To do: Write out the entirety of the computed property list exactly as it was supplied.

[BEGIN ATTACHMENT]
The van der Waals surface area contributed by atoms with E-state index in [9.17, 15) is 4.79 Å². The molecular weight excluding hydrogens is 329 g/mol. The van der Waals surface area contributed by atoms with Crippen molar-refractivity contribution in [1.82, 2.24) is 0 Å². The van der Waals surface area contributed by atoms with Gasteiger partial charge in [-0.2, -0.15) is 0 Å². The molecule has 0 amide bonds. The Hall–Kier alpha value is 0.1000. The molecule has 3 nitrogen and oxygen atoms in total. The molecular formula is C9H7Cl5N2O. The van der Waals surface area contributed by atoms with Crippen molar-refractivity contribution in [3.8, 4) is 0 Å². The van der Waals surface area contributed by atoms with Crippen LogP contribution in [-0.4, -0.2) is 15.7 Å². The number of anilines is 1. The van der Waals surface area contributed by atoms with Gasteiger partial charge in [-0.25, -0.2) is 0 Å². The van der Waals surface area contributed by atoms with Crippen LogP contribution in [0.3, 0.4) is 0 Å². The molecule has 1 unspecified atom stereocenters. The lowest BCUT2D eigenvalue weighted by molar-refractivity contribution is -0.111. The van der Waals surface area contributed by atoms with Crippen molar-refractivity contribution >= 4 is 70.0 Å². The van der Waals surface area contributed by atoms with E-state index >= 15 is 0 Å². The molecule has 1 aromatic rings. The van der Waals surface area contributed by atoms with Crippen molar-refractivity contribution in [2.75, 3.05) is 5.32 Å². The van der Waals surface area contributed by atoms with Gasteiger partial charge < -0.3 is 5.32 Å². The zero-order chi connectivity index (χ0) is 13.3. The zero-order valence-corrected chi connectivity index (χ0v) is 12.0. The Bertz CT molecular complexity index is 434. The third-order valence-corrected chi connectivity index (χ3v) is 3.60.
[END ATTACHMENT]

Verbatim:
The van der Waals surface area contributed by atoms with E-state index in [9.17, 15) is 4.79 Å². The molecular weight excluding hydrogens is 329 g/mol. The van der Waals surface area contributed by atoms with Crippen molar-refractivity contribution in [1.82, 2.24) is 0 Å². The van der Waals surface area contributed by atoms with Gasteiger partial charge in [-0.2, -0.15) is 0 Å². The molecule has 0 amide bonds. The Hall–Kier alpha value is 0.1000. The molecule has 3 nitrogen and oxygen atoms in total. The molecular formula is C9H7Cl5N2O. The van der Waals surface area contributed by atoms with Crippen molar-refractivity contribution in [3.8, 4) is 0 Å². The van der Waals surface area contributed by atoms with Crippen LogP contribution in [-0.4, -0.2) is 15.7 Å². The number of anilines is 1. The van der Waals surface area contributed by atoms with Gasteiger partial charge in [-0.25, -0.2) is 0 Å². The van der Waals surface area contributed by atoms with Crippen LogP contribution in [0.3, 0.4) is 0 Å². The molecule has 1 unspecified atom stereocenters. The lowest BCUT2D eigenvalue weighted by molar-refractivity contribution is -0.111. The van der Waals surface area contributed by atoms with Crippen molar-refractivity contribution >= 4 is 70.0 Å². The van der Waals surface area contributed by atoms with E-state index >= 15 is 0 Å². The molecule has 1 aromatic rings. The van der Waals surface area contributed by atoms with Crippen molar-refractivity contribution in [2.75, 3.05) is 5.32 Å². The van der Waals surface area contributed by atoms with Gasteiger partial charge < -0.3 is 5.32 Å². The zero-order chi connectivity index (χ0) is 13.3. The zero-order valence-corrected chi connectivity index (χ0v) is 12.0. The Bertz CT molecular complexity index is 434. The third-order valence-corrected chi connectivity index (χ3v) is 3.60.